Washington mudslide death toll now at 24
A worker cuts a tree with a chainsaw next to a 'PV' marking, which stands for 'possible victim,' on Sunday, March 30, 2014, in the debris field of the massive landslide that struck the community of Oso, Wash. (AP Photo/Ted S. Warren)
Manuel Valdes And Lisa Baumann, The Associated Press
Published Monday, March 31, 2014 6:02AM EDT
Last Updated Monday, March 31, 2014 11:09PM EDT
DARRINGTON, Wash. -- Estimated financial losses from the deadly Washington mudslide that has killed at least 24 people have reached $10 million, Gov. Jay Inslee said Monday in a letter asking the federal government for a major disaster declaration.
In seeking additional federal help following one of the deadliest landslides in U.S. history, Inslee said about 30 families need assistance with housing, along with personal and household goods. The estimated losses include nearly $7 million in structures and more than $3 million in their contents, Inslee's letter said.
The Snohomish County medical examiner's office said Monday afternoon that it has received a total of 24 victims, and 18 of those have been positively identified. Previously, the official death toll was 21, with 15 victims identified.
The remains of three additional victims were found Monday, but they have not yet been included in the medical examiner's official numbers, Snohomish County Executive Director Gary Haakenson told reporters at a Monday evening briefing.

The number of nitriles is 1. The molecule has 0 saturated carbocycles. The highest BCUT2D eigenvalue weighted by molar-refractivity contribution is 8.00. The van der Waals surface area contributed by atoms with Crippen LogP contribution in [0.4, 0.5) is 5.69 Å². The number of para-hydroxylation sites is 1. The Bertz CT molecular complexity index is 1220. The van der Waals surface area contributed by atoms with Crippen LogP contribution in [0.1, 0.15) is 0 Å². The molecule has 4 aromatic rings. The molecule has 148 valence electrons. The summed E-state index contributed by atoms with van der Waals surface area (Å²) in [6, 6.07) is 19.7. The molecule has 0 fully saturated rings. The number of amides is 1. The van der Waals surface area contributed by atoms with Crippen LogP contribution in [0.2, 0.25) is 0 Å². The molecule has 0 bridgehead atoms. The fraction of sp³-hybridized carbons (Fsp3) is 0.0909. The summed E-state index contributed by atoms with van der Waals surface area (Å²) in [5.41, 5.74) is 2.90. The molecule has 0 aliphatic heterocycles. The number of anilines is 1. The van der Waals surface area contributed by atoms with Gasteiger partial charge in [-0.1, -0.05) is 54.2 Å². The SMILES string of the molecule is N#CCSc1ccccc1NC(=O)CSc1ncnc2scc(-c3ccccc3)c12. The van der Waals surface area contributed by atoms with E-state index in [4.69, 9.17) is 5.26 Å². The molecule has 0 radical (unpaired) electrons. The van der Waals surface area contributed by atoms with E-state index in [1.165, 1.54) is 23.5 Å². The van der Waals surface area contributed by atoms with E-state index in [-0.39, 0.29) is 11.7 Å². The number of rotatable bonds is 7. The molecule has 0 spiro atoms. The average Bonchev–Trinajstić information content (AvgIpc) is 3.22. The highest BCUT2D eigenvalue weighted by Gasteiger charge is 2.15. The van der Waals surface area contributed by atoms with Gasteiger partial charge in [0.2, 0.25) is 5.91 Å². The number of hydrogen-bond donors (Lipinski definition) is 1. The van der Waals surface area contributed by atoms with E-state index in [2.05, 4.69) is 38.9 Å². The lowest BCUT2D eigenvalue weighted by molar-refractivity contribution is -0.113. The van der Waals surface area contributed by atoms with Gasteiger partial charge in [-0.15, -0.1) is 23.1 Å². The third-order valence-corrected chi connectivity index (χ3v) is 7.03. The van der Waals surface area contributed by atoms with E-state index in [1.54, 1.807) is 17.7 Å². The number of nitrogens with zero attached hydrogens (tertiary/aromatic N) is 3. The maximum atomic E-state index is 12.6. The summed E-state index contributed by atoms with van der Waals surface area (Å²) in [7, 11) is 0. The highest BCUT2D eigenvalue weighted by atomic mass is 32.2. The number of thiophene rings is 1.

The county sheriff's office released a list Monday evening of 22 people believed missing following the March 22 slide that destroyed a rural mountainside community northeast of Seattle. That's down from the 30 people officials previously considered missing.
"There's been an exhaustive effort by the detectives to narrow the list down to one that they feel comfortable releasing," Haakenson said.
"These are 22 people whose loved ones are grieving," he said. "We want to do all we can to find them and put some closure in place for their families."
He said there could be some overlap between the list of missing and the handful of victims who have not been positively identified by the medical examiner.
Steve Harris, a division supervisor for the search effort, said Monday that search teams have been learning more about the force of the slide, helping them better locate victims in a debris field that is 70 feet deep in places.
"There's a tremendous amount of force and energy behind this," Harris said of the slide.
Harris said search dogs are the primary tool for finding victims, and searchers are finding human remains four to six times per day. Sometimes crews only find partial remains, which makes the identification process harder.
Inslee's request Monday also seeks federal help with funeral expenses, and mental health care programs for survivors, volunteers, community members and first responders.
He also is asking for access to disaster housing, disaster grants, disaster-related unemployment insurance, and crisis counselling programs for those in Snohomish County and for the Stillaguamish, Sauk-Suiattle and Tulalip Indian tribes.
Meanwhile, members of the Seattle Seahawks football team and Seattle Sounders soccer team visited with community members Monday evening.